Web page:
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Release year: 1992 | Players: 1 player | Developed by Virgin
Prince of Persia (NES) Game
Prince of Persia (AKA プリンス・オブ・ペルシャ in Japan) is a 2D side-scrolling platform video game developed and released by Virgin for the Nintendo Entertainment System (NES) in 1992.
Before there was Lara Croft, there was the Prince of Persia. Considered by the critics of its time as a revolutionary game in the burgeoning platformer genre, this Brøderbund classic blended the traditional platform game style with the flair of adventure films such as Thief of Baghdad and Dracula to create a cinematic, uniquely realistic and fluid game.
It’s small wonder that the company sought to expand horizons through multiple ports. Some of them, like the Genesis and SNES ports, went smoothly and even improved on the Amiga original in some aspects. Others, like the 1992 Virgin Games port to the NES… didn’t fare as well.
Let’s not misjudge the developers here. The NES was a poor choice for a system to port to, not least due to the cramped space and limited power it had to work with. Furthermore, the console was already in its twilight years, with its 16-bit contemporaries pushing it to a dark corner and the PlayStation’s shadow making that corner even darker. Trying to port a game as ambitious as Prince of Persia to an out-of-date console must have been a monumental task.
All that, however, does not excuse its main flaw. The controls are, simply put, clunky and unintuitive. The Prince may not be a superhuman, but compared to the original, the NES-ified Prince may as well be a chronic klutz. The default D-pad movement is fast and heavy on inertia, both poor choices for a more methodical platformer. There is an option to move slowly by pressing B, but why that isn’t the default is baffling.
It may be a bit of an acquired taste, however, as the controls in Prince of Persia do take some getting used to. Jumping upward requires the use of the Up button, while the A button – normally the standard – instead acts as a forward leap. A running jump requires at least two full strides’ worth of running to perform. Missing from his repertoire is a short squatting jump, making attempts at crossing through chomping doors a harrowing experience.
But the responsiveness… what responsiveness? The fluidity of the original Prince of Persia is gone, replaced with a noticeable delay. This can lead to frustrating plummets to spike pits, or even just make navigating the already-confusing layout a pain. Even the famed swordplay is no more; here, it’s a matter of bashing the Attack button and hoping the hit detection proves merciful. No, switching sides with a guard to force them to a pit doesn’t work anymore.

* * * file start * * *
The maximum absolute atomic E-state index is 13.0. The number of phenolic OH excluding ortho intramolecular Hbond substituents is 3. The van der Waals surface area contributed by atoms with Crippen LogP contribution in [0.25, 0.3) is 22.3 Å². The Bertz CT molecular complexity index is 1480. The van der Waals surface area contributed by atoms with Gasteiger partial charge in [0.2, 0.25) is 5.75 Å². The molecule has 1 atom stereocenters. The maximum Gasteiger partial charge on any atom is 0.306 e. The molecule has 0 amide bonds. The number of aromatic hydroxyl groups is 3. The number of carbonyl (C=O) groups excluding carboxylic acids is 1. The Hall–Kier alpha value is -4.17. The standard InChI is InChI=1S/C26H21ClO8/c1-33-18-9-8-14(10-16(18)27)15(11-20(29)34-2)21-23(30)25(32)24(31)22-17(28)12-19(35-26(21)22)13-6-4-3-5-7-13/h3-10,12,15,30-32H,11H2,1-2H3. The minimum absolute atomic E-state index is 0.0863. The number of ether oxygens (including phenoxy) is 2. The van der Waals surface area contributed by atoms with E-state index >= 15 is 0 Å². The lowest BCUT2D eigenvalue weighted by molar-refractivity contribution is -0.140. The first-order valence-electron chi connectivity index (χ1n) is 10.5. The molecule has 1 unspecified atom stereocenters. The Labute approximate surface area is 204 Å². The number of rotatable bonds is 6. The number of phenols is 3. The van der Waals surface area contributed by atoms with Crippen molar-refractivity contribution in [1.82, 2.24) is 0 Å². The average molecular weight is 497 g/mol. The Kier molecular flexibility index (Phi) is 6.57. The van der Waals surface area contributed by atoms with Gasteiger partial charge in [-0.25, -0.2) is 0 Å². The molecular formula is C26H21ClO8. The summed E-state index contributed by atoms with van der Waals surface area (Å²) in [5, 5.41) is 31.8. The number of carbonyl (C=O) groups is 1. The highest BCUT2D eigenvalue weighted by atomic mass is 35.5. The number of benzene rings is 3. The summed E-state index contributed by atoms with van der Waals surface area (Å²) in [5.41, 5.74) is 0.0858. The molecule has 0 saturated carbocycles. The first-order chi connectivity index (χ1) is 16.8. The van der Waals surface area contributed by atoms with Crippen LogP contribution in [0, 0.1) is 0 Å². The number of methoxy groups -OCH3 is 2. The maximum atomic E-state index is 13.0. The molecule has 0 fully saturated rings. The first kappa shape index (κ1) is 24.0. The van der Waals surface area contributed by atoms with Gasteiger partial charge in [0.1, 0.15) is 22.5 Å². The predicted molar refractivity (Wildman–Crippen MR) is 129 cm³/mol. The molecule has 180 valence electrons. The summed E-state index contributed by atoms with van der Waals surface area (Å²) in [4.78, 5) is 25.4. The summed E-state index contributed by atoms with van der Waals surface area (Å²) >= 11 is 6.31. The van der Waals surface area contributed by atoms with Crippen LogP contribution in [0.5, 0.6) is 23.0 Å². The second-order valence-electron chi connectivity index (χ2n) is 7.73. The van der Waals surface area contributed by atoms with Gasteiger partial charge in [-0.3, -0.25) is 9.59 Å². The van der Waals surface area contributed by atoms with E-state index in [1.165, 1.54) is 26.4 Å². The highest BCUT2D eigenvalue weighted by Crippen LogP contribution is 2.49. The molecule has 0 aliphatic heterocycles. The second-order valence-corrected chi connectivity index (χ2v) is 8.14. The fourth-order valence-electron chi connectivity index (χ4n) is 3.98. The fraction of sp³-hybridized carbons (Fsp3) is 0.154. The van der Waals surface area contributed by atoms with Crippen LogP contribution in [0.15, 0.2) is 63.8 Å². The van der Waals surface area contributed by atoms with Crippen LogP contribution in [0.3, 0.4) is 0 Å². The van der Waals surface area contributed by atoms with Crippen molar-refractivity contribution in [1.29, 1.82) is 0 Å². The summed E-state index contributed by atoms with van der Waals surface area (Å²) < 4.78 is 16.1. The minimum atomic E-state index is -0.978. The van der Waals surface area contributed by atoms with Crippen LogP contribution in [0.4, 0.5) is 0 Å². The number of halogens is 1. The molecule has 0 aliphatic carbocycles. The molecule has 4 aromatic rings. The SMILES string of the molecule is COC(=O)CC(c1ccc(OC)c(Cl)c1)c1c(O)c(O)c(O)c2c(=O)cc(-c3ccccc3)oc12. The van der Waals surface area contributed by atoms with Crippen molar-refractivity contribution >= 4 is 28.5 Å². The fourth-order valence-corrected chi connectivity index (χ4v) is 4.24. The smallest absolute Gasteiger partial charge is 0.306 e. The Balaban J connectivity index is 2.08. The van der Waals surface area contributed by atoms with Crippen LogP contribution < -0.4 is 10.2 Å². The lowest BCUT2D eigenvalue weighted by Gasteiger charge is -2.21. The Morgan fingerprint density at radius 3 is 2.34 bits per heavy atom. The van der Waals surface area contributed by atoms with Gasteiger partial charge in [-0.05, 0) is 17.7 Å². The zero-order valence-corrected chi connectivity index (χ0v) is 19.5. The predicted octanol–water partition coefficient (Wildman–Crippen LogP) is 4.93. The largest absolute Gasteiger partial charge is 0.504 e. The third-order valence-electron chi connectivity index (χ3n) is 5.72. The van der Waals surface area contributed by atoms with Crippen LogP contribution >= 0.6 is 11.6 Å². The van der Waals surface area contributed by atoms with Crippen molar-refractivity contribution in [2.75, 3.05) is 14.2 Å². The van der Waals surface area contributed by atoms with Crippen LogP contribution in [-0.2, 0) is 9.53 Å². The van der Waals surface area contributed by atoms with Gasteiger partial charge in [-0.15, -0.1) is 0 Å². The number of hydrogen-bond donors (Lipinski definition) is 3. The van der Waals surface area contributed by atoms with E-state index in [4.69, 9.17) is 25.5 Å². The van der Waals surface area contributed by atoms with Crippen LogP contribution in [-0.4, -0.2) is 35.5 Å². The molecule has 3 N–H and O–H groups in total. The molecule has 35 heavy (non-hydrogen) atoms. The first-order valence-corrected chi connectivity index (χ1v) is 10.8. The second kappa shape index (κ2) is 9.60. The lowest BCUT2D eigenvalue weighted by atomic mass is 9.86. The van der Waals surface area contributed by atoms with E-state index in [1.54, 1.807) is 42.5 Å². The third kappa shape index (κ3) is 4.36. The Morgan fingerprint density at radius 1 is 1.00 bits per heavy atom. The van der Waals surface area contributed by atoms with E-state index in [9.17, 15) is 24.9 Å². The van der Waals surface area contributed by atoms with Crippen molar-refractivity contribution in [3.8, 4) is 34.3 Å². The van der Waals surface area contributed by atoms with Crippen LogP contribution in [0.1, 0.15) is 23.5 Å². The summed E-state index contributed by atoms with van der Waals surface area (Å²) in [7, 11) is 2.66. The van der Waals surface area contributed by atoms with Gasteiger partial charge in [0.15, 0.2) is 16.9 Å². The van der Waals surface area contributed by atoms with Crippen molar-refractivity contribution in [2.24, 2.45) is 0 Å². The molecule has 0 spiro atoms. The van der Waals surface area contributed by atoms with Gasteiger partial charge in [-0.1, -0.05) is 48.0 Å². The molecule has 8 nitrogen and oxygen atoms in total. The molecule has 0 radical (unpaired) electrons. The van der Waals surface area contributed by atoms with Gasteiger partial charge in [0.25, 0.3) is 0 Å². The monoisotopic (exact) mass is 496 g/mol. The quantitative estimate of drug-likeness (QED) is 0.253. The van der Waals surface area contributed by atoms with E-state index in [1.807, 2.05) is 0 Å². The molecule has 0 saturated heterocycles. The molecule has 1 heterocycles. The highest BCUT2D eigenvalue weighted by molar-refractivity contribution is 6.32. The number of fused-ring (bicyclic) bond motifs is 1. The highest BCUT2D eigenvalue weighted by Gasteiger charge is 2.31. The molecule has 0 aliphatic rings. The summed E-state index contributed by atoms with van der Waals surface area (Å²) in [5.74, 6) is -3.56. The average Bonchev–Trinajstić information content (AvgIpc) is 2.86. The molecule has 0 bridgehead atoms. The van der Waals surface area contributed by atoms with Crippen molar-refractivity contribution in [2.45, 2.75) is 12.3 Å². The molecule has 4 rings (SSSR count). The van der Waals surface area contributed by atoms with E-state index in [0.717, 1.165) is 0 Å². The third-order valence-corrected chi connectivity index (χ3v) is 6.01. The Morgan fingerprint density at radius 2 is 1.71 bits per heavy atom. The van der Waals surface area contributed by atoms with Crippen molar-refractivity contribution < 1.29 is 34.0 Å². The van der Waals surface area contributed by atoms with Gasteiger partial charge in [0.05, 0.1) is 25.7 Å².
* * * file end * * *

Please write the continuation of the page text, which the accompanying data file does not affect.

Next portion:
Aside from the controls, the level layout is watered down as well. Many of the traps and puzzles are missing, leaving empty rooms in their wake. Still, make no mistake – Prince of Persia is a very demanding game in both precision and memory. Falling from a high place can harm or even kill you, and you have merely three hit points. Death, as a small gesture of mercy, only places you back at the beginning of the stage, minus the time you spent getting partway through and dying.
Wait, the game has a time limit? You wouldn’t know unless you read the manual or saw the message about the time limit decreasing partway through. The plot is strangely absent in the game itself; a shame, since it explains exactly why you have one hour to beat Prince of Persia.
To put it simply, the vizier Jaffar has enacted a coup, sent the prince to the dungeons, and forced the princess to make a choice: marry him in an hour, or die. Holding the usurper off with all her hope, she has chosen to wait for the prince, trusting in his skills and ingenuity. Of course, it’s not like she knows he’s dealing with stiff joints and wonky hit detection while at it.
The art style does little to ease the tedium. There are exactly two colors in the prince’s own dungeon: purple, and orange. That’s it. The tiles get repetitive real fast, and with 14 levels to go through, getting lost is a real concern. The player and enemy sprites do retain some of the fluidity of the original’s, which is fairly impressive.
The sound and music of Prince of Persia are nothing special, either. Both get grating after some time; the former especially so when you bump repeatedly into walls, the latter due to its droning repetitiveness. There is an option to turn it off in the title screen; doing so after the first time through and substituting some good Arabian-esque music may be a good idea.
In fairness, the attempt at porting a PC classic to the NES is commendable, and what it does manage to port through matches well with the original. But all that polish is wasted on trying to make it look similar, leaving the gameplay a clunky and hole-filled mess. Sneak somewhere else for your retro platforming goodness.
Prince of Persia game has been ported to MS-DOS, NES (this version), Amiga, Android, Apple II (original), Atari ST, FM Towns, Game Boy Advance, Game Boy Color, Sega Genesis, Mega CD, Sega Master System, Super Nintendo Entertainment System, TurboGrafx CD, and many more.